Linked by Thom Holwerda on Fri 17th May 2013 22:15 UTC, submitted by Tom
Intel "It was the only moment I heard regret slip into Otellini's voice during the several hours of conversations I had with him. 'The lesson I took away from that was, while we like to speak with data around here, so many times in my career I've ended up making decisions with my gut, and I should have followed my gut,' he said. 'My gut told me to say yes.'" The world would've been a much different place - Apple would have been less dependant on Samsung for its chips, which probably would've meant less money for Samsung to develop its Galaxy business.
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RE: Dependance ?
by tanzam75 on Sat 18th May 2013 15:29 UTC in reply to "Dependance ?"
Member since:

Come on, they previously had been dependent on Motorola for the PowerPC, which ended into choosing Intel as their CPU provider. It should have been obvious to choose Intel as well for their mobile offering. Oh, sorry, had they something relevant in that matter 6 years back ? Nope.

Not 6 years back.

But 7 years back, when the negotiations would've occurred, Intel was still producing the XScale series of ARM chips. Had they gotten into the iPhone, Intel would probably not have sold XScale later that year.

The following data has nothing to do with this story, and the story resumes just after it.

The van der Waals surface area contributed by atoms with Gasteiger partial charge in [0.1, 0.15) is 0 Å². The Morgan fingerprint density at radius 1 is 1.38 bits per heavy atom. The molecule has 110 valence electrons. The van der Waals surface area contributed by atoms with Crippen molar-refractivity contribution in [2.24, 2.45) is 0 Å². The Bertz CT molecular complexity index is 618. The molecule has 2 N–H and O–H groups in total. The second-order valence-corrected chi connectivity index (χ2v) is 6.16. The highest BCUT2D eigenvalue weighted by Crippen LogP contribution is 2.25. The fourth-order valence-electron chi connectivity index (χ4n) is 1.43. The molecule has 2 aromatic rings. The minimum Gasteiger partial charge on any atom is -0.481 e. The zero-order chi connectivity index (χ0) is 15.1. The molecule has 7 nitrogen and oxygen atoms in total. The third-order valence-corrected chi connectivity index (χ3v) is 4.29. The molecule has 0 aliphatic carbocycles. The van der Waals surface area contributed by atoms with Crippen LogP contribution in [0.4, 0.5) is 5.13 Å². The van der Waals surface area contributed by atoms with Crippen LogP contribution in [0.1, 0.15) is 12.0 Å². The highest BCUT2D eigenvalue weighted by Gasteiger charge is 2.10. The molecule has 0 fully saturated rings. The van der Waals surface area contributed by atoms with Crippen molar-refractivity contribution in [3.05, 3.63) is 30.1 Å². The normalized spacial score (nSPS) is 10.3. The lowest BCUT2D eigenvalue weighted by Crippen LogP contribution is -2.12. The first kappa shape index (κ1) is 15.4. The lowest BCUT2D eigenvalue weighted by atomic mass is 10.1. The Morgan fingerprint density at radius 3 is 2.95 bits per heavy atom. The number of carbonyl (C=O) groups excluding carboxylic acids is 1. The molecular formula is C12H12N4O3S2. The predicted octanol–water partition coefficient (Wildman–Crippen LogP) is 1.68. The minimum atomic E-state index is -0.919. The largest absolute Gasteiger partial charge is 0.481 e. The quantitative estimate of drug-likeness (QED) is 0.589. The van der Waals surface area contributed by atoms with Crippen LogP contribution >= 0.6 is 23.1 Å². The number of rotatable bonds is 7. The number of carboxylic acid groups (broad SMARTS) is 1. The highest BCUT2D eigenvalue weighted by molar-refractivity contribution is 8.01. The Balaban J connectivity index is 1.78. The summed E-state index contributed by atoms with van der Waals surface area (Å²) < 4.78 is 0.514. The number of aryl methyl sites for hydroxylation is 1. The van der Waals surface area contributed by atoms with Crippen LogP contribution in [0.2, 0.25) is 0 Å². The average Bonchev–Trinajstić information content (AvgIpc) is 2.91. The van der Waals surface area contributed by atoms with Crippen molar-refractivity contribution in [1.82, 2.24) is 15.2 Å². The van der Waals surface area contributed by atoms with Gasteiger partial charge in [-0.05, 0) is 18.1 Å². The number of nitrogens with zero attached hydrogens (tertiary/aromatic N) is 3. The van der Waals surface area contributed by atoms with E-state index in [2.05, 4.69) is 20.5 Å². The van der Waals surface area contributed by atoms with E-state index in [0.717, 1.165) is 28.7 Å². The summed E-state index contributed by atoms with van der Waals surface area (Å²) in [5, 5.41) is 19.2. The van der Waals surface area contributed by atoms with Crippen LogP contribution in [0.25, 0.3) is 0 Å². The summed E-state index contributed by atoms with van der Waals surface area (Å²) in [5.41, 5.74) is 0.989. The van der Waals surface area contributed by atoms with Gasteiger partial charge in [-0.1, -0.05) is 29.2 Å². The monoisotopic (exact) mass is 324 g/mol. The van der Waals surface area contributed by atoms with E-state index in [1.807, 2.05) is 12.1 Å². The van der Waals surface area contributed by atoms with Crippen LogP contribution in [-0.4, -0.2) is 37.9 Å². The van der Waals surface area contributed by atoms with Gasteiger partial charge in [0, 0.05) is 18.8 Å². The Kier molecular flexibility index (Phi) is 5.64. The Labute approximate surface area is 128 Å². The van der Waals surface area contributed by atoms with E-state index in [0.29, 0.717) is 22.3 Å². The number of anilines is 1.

Reply Parent Score: 3

RE[2]: Dependance ?
by Kochise on Sat 18th May 2013 15:35 in reply to "RE: Dependance ?"
Kochise Member since:

Was the XScale strong(ARM) enough at that time ? I mean, if I recall correctly, there was no suitable GPU bundled (beside the veteran PowerVR) so perhaps many aspects were probed before selecting the right hardware platform to develop on.


Reply Parent Score: 2

RE[2]: Dependance ?
by tylerdurden on Sat 18th May 2013 16:58 in reply to "RE: Dependance ?"
tylerdurden Member since:

The negotiations for selling StrongARM had started way back before 2005. The original acquisition from DEC had been a rocky one, and most of the talent that came with that group had left for other companies/startups. So Intel couldn't get rid of StrongARM fast enough.

Intel had made it clear that they did not intend to go into a low margin business like SoCs (Systems on Chip) at that time. Intel's own road map did not have anything at the power/performance levels for mobile/phone applications until 2010 (and in fact they are still 3 years behind some of those goals).

Intel grossly miscalculated the market, as they did not expect it to explode until past 2010. They spent basically half a decade without anything to target it, and now it may be too late.

But who knows, competition is always good.

Edited 2013-05-18 16:59 UTC

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RE[3]: Dependance ?
by Fergy on Sun 19th May 2013 11:16 in reply to "RE[2]: Dependance ?"
Fergy Member since:

But who knows, competition is always good.

Normally, yes. But now think about Intel dominating the mobile market. First more and more high end phones are using x86 chips. Intel develops software to make it easier and faster for developers to make software for x86. Now Intel has the fastest software, the fastest chips and the best transistors. Because of this even 250 dollar phones begin to use x86. Software is being developed less and less for ARM and it quickly returns to being a simple low low power chip provider. Giants like Qualcomm, Samsung and Apple stop producing CPU's. As Intel is the only supplier of high performance chips they slow down innovation to crawl.

Reply Parent Score: 3